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Old 08-15-2008, 09:33 AM   #6 (permalink)
Daox's Avatar
Join Date: Dec 2007
Location: Germantown, WI
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CM400E - '81 Honda CM400E
90 day: 51.49 mpg (US)

Daox's Grey Prius - '04 Toyota Prius
Team Toyota
90 day: 49.53 mpg (US)

Daox's Insight - '00 Honda Insight
90 day: 64.33 mpg (US)

Swarthy - '14 Mitsubishi Mirage DE
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A descent spreadsheet with a few (IMO fairly large) flaws. The first being that gasoline is not going to be anywhere near $4 in 5 years. The next is that it doesn't take into account maintenance which you mention. Including maintenance costs actually favors hybrids because they don't need new brakes, the batteries don't die (less than .5% have been replaced), and general wear and tear is less because the engine just doesn't run as much. This can also be a huge issue if your talking about a lower quality vehicle vs a higher quality vehicle. A coworker of mine asked me why I paid $10k for my Matrix while he only paid $7k for his Sable (similar miles and year). He has had that thing in for repairs half a dozen times in the past year! I didn't answer his question so as not to offend him, but I knew the answer. The last would be insurance as you stated in your spreadsheet. This will also have a pretty large impact on monthly cost.

On the topic of hybrid vs non, you also compare fairly inferior cars to the Prius which IMO is a bit unfair. The Prius is a roomier vehicle than both the Vibe and Fit. Obviously the smaller cars are going to cost less, and thats not even considering the options that come standard on a Prius vs. having to pay extra for them on the others (this is my sore point on hybrids, gimme a freakin base model without all the fancy junk!). Generally, after about 5 years, the hybrid premium has paid for itself and you are not only operating a cheaper vehicle, but also one who is more environmentally friendly, and helps with national security (your spreadsheet doesn't put a value on either of those extra benefits).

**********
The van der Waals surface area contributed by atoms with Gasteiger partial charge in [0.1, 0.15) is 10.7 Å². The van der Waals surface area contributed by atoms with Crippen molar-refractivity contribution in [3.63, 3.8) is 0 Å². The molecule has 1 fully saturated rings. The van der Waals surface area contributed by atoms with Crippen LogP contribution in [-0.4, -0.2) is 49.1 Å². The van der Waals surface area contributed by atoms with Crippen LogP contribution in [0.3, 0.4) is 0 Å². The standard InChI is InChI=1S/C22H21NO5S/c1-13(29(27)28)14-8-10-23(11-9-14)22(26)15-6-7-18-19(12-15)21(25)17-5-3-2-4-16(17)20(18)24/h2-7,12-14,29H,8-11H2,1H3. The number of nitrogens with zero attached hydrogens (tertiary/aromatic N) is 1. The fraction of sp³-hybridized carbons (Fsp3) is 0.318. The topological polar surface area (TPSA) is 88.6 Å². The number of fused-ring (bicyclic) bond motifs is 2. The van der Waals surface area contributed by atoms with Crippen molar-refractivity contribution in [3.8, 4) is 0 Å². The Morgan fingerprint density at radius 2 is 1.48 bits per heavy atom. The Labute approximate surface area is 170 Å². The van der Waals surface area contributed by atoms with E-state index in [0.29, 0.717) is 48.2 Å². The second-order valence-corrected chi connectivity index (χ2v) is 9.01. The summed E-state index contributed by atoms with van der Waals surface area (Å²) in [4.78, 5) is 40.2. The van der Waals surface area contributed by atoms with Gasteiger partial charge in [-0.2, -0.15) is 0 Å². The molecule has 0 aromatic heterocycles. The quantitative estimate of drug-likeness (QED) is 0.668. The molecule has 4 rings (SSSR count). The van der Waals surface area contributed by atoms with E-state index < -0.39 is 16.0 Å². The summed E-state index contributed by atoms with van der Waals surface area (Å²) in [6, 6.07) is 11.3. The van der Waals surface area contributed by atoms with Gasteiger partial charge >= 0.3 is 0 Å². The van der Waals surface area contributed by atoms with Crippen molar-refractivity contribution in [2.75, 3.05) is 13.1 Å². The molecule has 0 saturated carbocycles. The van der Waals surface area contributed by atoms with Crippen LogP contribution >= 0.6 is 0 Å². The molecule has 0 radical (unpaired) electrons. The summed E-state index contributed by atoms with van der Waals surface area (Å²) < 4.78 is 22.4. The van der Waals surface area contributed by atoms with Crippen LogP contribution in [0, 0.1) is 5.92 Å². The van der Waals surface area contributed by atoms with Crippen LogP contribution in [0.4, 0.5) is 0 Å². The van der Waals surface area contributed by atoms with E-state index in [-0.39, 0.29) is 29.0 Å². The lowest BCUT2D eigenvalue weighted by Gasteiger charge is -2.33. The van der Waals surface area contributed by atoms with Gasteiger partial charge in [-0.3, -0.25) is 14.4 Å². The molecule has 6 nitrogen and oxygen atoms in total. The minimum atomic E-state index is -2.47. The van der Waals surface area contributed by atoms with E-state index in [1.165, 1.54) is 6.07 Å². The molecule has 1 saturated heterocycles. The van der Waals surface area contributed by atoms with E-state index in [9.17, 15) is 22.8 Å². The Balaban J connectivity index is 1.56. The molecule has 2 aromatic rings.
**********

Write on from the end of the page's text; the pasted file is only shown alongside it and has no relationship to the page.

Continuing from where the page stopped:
I think Brick from cmpg said it best when he said that everyone seems to criticize hybrids purely based on cost. Why does no one do this when it comes to performance models of the same vehicle? What is the ROI on the GT model of a car, or the luxury version? It doesn't ever return! Yet, they still sell quite well. So, by saying you have to pay an extra X amount of cash each month (which will eventually be a negative number and cash back in your pocket) your basically saying that the environmental benefits, reduction of oil use, and national security benefits are not worth it. It really just doesn't make sense to me why money is the only thing considered. Those other three things are more important than a few bucks a month.

That being said, I do agree an older used car is definitly the way to go if you are trying to save money. That is what I did. I couldn't afford a brand new Matrix when I was looking. If I could afford it though, I'd definitly have a used Prius in the driveway.
Current project: A better alternator delete
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